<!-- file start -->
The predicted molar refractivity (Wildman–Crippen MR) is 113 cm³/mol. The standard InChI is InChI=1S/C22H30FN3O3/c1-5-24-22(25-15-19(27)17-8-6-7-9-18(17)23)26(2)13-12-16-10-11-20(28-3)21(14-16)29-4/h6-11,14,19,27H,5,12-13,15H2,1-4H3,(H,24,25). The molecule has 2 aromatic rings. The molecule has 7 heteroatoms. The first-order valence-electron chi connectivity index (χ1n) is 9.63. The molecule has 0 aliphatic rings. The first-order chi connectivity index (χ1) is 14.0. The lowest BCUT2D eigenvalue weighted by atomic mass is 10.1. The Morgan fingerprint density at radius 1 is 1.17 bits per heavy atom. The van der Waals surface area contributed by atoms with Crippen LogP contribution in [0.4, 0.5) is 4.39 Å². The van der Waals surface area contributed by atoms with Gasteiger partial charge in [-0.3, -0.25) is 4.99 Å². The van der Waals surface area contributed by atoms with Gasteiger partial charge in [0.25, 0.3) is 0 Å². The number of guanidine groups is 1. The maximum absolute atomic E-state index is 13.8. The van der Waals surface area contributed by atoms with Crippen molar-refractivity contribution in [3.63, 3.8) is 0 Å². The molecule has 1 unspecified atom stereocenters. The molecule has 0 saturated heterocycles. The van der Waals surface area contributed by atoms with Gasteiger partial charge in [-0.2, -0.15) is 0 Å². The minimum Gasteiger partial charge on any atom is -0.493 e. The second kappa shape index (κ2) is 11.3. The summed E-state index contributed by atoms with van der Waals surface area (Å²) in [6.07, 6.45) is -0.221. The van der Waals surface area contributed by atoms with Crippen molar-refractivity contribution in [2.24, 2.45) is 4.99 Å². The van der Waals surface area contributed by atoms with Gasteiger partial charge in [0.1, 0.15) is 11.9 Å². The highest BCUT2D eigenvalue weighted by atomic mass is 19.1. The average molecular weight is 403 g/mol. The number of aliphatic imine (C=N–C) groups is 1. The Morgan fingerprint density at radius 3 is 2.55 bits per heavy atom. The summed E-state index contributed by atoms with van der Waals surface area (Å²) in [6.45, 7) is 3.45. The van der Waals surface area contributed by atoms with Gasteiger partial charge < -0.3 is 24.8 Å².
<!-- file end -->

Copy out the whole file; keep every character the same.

The predicted molar refractivity (Wildman–Crippen MR) is 113 cm³/mol. The standard InChI is InChI=1S/C22H30FN3O3/c1-5-24-22(25-15-19(27)17-8-6-7-9-18(17)23)26(2)13-12-16-10-11-20(28-3)21(14-16)29-4/h6-11,14,19,27H,5,12-13,15H2,1-4H3,(H,24,25). The molecule has 2 aromatic rings. The molecule has 7 heteroatoms. The first-order valence-electron chi connectivity index (χ1n) is 9.63. The molecule has 0 aliphatic rings. The first-order chi connectivity index (χ1) is 14.0. The lowest BCUT2D eigenvalue weighted by atomic mass is 10.1. The Morgan fingerprint density at radius 1 is 1.17 bits per heavy atom. The van der Waals surface area contributed by atoms with Crippen LogP contribution in [0.4, 0.5) is 4.39 Å². The van der Waals surface area contributed by atoms with Gasteiger partial charge in [-0.3, -0.25) is 4.99 Å². The van der Waals surface area contributed by atoms with Gasteiger partial charge in [0.25, 0.3) is 0 Å². The number of guanidine groups is 1. The maximum absolute atomic E-state index is 13.8. The van der Waals surface area contributed by atoms with Crippen molar-refractivity contribution in [3.63, 3.8) is 0 Å². The molecule has 1 unspecified atom stereocenters. The molecule has 0 saturated heterocycles. The van der Waals surface area contributed by atoms with Gasteiger partial charge in [-0.2, -0.15) is 0 Å². The minimum Gasteiger partial charge on any atom is -0.493 e. The second kappa shape index (κ2) is 11.3. The summed E-state index contributed by atoms with van der Waals surface area (Å²) in [6.07, 6.45) is -0.221. The van der Waals surface area contributed by atoms with Crippen molar-refractivity contribution in [2.24, 2.45) is 4.99 Å². The van der Waals surface area contributed by atoms with Gasteiger partial charge in [0.1, 0.15) is 11.9 Å². The highest BCUT2D eigenvalue weighted by atomic mass is 19.1. The average molecular weight is 403 g/mol. The number of aliphatic imine (C=N–C) groups is 1. The Morgan fingerprint density at radius 3 is 2.55 bits per heavy atom. The summed E-state index contributed by atoms with van der Waals surface area (Å²) in [6.45, 7) is 3.45. The van der Waals surface area contributed by atoms with Gasteiger partial charge < -0.3 is 24.8 Å².